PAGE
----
Alexander the Great Arrives at the Arabian Sea
with the AmazonsThe journey back towards Greece proved to be the most arduous part of the journey—more costly than any battle. Instead of returning home the way they came—over the Hindu Kush. Alexander decided to travel south by river with 1,800 ships through what is now Pakistan to the Arabian Sea, a journey that ended up taking months. First they had to fight their way down the Indus River and resistance was met with slaughter on a genocidal scale. In one attack spearheaded by Alexander himself, the great conqueror took an arrow is his lung and to be carried away in a stretcher, but soon after mounted his horse to show his men he wasn’t finished yet.”

Alexander’s army of 87,000 infantry, 18,000 cavalry, 52,000 followers arrived at the Arabian Sea, in a part of the world they were unfamiliar with. Because there were to many men to be carried in boats on the Arabian Sea, Alexander’s divided his army, with a small contingent being carried boats and larger contingent journeying overland. A plan was concocted for the army to march overland across the brutal deserts of what is now southern Pakistan and Iran and be supplied by a fleet sailing on Arabian Sea that would meet up with army at various points along the way. That year the monsoon blew the opposite direction and the ships got stuck in Pakistan and were unable to bring supplies to the tens of thousands traveling overland.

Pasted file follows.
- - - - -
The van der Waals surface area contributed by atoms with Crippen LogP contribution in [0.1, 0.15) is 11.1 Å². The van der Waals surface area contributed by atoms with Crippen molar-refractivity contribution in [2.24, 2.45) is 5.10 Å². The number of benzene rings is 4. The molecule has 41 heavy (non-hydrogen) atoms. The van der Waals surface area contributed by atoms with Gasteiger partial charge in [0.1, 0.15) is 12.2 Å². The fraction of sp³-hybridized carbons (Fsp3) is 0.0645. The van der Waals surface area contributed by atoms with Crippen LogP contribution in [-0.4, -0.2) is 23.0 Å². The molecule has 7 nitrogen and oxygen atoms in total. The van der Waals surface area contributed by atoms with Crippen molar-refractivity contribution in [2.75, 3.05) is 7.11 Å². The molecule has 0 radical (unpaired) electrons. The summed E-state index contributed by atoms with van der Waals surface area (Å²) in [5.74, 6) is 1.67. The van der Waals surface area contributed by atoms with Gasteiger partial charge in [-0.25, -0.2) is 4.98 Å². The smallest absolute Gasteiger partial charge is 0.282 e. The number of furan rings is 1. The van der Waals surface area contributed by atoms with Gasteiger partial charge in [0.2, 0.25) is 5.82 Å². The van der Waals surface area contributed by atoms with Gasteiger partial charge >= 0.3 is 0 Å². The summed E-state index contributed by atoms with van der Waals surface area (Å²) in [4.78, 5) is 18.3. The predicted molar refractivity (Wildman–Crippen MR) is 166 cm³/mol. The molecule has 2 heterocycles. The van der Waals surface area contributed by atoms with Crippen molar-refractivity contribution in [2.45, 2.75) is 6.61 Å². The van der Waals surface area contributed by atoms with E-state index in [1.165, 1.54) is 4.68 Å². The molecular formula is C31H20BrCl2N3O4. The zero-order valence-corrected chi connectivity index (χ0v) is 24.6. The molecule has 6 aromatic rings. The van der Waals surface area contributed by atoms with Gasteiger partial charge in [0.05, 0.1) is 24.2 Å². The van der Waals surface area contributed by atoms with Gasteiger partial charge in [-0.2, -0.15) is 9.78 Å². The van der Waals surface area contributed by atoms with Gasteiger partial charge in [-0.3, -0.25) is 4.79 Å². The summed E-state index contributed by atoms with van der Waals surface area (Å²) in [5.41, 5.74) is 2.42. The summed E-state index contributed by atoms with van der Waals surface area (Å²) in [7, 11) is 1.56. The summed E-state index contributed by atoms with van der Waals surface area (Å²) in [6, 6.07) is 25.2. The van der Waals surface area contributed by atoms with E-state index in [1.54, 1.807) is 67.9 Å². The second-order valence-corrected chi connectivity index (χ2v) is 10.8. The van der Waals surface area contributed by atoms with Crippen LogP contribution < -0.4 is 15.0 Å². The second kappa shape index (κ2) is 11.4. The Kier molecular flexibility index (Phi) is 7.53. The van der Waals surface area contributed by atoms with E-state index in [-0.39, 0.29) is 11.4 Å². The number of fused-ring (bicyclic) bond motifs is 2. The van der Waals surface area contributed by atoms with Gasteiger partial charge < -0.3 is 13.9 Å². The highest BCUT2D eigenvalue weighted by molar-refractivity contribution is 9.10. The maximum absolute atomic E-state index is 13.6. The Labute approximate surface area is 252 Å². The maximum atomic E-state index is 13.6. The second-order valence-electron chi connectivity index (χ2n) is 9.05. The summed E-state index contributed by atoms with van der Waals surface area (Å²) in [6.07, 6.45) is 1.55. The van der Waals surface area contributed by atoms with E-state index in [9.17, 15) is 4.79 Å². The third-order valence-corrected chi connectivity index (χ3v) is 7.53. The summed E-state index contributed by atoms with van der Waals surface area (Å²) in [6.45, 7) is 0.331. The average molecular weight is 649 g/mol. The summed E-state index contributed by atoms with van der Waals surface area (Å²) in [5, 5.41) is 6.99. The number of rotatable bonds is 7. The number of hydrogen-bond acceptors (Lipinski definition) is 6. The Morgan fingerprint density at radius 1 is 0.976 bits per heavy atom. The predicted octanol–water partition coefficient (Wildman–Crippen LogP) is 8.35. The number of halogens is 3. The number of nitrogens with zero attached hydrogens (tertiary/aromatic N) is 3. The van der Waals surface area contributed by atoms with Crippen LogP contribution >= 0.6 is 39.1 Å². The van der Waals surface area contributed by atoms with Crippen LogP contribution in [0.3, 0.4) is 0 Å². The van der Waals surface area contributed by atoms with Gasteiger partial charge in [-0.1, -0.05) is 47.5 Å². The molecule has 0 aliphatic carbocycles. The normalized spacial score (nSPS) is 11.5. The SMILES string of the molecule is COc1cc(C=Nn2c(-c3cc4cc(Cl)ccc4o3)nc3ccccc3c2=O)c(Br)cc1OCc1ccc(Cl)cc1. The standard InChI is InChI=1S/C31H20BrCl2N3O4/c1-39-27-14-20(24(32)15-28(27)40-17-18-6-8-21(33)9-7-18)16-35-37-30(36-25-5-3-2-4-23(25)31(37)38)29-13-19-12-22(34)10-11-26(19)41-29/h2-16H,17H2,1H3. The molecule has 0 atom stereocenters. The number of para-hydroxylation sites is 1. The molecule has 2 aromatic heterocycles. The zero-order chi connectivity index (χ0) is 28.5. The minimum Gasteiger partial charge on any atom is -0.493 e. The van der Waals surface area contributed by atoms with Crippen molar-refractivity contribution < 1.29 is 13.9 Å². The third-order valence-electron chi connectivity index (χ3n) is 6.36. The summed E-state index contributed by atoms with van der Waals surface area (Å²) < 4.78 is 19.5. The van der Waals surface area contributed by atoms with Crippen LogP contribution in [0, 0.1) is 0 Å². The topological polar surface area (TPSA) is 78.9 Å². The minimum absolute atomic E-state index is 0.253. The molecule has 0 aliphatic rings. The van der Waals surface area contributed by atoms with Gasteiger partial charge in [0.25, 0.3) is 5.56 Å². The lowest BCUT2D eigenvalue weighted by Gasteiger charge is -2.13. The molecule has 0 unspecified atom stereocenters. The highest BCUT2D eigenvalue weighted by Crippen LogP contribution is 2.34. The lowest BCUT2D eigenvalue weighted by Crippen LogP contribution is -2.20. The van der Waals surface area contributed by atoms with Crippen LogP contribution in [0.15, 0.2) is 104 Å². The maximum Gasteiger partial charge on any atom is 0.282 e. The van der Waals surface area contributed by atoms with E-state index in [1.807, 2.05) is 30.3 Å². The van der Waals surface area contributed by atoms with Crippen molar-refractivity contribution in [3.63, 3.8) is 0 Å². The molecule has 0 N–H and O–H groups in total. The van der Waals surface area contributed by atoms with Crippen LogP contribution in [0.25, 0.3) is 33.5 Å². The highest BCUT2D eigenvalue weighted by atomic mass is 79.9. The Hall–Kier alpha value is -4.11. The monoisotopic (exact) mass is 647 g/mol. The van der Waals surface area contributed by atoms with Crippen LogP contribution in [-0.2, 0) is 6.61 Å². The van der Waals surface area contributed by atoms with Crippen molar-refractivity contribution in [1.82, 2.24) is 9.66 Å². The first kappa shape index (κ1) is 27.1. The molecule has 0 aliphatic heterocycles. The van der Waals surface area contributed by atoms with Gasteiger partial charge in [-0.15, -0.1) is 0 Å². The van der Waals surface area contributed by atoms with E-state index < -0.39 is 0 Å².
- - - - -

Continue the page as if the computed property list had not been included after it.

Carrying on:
Alexander’s Arduous Journey Home